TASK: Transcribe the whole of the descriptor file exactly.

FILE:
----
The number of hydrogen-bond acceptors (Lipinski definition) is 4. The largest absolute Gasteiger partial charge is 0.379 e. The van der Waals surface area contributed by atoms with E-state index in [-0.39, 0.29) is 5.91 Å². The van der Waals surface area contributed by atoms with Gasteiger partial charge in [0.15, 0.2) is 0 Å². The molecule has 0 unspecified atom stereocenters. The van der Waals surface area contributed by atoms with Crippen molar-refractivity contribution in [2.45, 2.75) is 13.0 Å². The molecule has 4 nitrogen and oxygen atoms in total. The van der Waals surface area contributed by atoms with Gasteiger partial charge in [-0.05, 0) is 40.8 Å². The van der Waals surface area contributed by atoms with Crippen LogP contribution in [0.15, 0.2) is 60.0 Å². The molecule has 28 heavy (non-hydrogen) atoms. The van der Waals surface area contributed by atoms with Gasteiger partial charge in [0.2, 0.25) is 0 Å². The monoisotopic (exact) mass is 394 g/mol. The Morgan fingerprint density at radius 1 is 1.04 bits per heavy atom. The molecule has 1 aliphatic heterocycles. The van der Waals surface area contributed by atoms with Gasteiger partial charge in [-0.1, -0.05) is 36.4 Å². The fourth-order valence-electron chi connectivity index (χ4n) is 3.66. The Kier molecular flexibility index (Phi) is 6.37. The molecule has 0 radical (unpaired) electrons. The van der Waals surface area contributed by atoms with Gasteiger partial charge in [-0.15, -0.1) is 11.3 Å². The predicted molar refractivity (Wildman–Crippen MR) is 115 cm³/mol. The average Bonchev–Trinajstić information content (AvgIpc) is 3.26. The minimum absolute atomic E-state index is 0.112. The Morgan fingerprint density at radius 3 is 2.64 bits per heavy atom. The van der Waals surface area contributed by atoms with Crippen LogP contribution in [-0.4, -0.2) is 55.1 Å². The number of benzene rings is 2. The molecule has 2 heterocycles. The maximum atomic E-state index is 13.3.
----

The number of hydrogen-bond acceptors (Lipinski definition) is 4. The largest absolute Gasteiger partial charge is 0.379 e. The van der Waals surface area contributed by atoms with E-state index in [-0.39, 0.29) is 5.91 Å². The van der Waals surface area contributed by atoms with Gasteiger partial charge in [0.15, 0.2) is 0 Å². The molecule has 0 unspecified atom stereocenters. The van der Waals surface area contributed by atoms with Crippen molar-refractivity contribution in [2.45, 2.75) is 13.0 Å². The molecule has 4 nitrogen and oxygen atoms in total. The van der Waals surface area contributed by atoms with Gasteiger partial charge in [-0.05, 0) is 40.8 Å². The van der Waals surface area contributed by atoms with Crippen LogP contribution in [0.15, 0.2) is 60.0 Å². The molecule has 28 heavy (non-hydrogen) atoms. The van der Waals surface area contributed by atoms with Gasteiger partial charge in [0.2, 0.25) is 0 Å². The monoisotopic (exact) mass is 394 g/mol. The Morgan fingerprint density at radius 1 is 1.04 bits per heavy atom. The molecule has 1 aliphatic heterocycles. The van der Waals surface area contributed by atoms with Gasteiger partial charge in [-0.1, -0.05) is 36.4 Å². The fourth-order valence-electron chi connectivity index (χ4n) is 3.66. The Kier molecular flexibility index (Phi) is 6.37. The molecule has 0 radical (unpaired) electrons. The van der Waals surface area contributed by atoms with Gasteiger partial charge in [-0.15, -0.1) is 11.3 Å². The predicted molar refractivity (Wildman–Crippen MR) is 115 cm³/mol. The average Bonchev–Trinajstić information content (AvgIpc) is 3.26. The minimum absolute atomic E-state index is 0.112. The Morgan fingerprint density at radius 3 is 2.64 bits per heavy atom. The van der Waals surface area contributed by atoms with Crippen LogP contribution in [-0.4, -0.2) is 55.1 Å². The number of benzene rings is 2. The molecule has 2 heterocycles. The maximum atomic E-state index is 13.3.